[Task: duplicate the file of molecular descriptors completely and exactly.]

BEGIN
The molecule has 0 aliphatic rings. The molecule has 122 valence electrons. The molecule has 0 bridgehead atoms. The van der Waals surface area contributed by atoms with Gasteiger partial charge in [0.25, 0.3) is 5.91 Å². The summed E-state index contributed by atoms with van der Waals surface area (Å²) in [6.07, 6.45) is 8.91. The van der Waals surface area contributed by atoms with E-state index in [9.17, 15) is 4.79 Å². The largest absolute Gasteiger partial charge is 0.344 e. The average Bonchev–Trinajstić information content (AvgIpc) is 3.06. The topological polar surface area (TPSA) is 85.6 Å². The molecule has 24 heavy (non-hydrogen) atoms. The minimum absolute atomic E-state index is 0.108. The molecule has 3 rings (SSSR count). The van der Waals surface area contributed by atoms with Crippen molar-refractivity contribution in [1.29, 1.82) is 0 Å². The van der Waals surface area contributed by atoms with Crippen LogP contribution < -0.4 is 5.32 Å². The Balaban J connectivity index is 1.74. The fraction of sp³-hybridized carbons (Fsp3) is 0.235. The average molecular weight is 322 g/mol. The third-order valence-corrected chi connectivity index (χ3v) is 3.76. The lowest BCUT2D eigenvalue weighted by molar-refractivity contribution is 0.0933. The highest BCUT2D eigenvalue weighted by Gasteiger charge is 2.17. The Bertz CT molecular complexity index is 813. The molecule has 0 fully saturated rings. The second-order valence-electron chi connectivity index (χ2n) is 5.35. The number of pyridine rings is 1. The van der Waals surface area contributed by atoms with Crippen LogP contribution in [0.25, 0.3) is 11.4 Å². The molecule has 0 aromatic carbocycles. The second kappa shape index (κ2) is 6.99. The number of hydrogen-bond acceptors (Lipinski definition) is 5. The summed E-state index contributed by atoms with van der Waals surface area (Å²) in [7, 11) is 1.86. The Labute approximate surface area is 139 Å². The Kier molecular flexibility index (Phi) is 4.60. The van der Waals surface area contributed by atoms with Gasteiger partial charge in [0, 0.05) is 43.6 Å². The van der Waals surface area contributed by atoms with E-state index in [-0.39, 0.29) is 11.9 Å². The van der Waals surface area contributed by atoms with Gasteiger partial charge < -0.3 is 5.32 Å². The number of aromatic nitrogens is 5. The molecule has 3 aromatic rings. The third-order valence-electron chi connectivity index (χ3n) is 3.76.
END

The molecule has 0 aliphatic rings. The molecule has 122 valence electrons. The molecule has 0 bridgehead atoms. The van der Waals surface area contributed by atoms with Gasteiger partial charge in [0.25, 0.3) is 5.91 Å². The summed E-state index contributed by atoms with van der Waals surface area (Å²) in [6.07, 6.45) is 8.91. The van der Waals surface area contributed by atoms with E-state index in [9.17, 15) is 4.79 Å². The largest absolute Gasteiger partial charge is 0.344 e. The average Bonchev–Trinajstić information content (AvgIpc) is 3.06. The topological polar surface area (TPSA) is 85.6 Å². The molecule has 24 heavy (non-hydrogen) atoms. The minimum absolute atomic E-state index is 0.108. The molecule has 3 rings (SSSR count). The van der Waals surface area contributed by atoms with Crippen molar-refractivity contribution in [1.29, 1.82) is 0 Å². The van der Waals surface area contributed by atoms with Crippen LogP contribution < -0.4 is 5.32 Å². The Balaban J connectivity index is 1.74. The fraction of sp³-hybridized carbons (Fsp3) is 0.235. The average molecular weight is 322 g/mol. The third-order valence-corrected chi connectivity index (χ3v) is 3.76. The lowest BCUT2D eigenvalue weighted by molar-refractivity contribution is 0.0933. The highest BCUT2D eigenvalue weighted by Gasteiger charge is 2.17. The Bertz CT molecular complexity index is 813. The molecule has 0 fully saturated rings. The second-order valence-electron chi connectivity index (χ2n) is 5.35. The number of pyridine rings is 1. The van der Waals surface area contributed by atoms with Crippen LogP contribution in [0.25, 0.3) is 11.4 Å². The molecule has 0 aromatic carbocycles. The second kappa shape index (κ2) is 6.99. The number of hydrogen-bond acceptors (Lipinski definition) is 5. The summed E-state index contributed by atoms with van der Waals surface area (Å²) in [7, 11) is 1.86. The Labute approximate surface area is 139 Å². The Kier molecular flexibility index (Phi) is 4.60. The van der Waals surface area contributed by atoms with Gasteiger partial charge in [0, 0.05) is 43.6 Å². The van der Waals surface area contributed by atoms with E-state index in [-0.39, 0.29) is 11.9 Å². The van der Waals surface area contributed by atoms with Gasteiger partial charge < -0.3 is 5.32 Å². The number of aromatic nitrogens is 5. The molecule has 3 aromatic rings. The third-order valence-electron chi connectivity index (χ3n) is 3.76.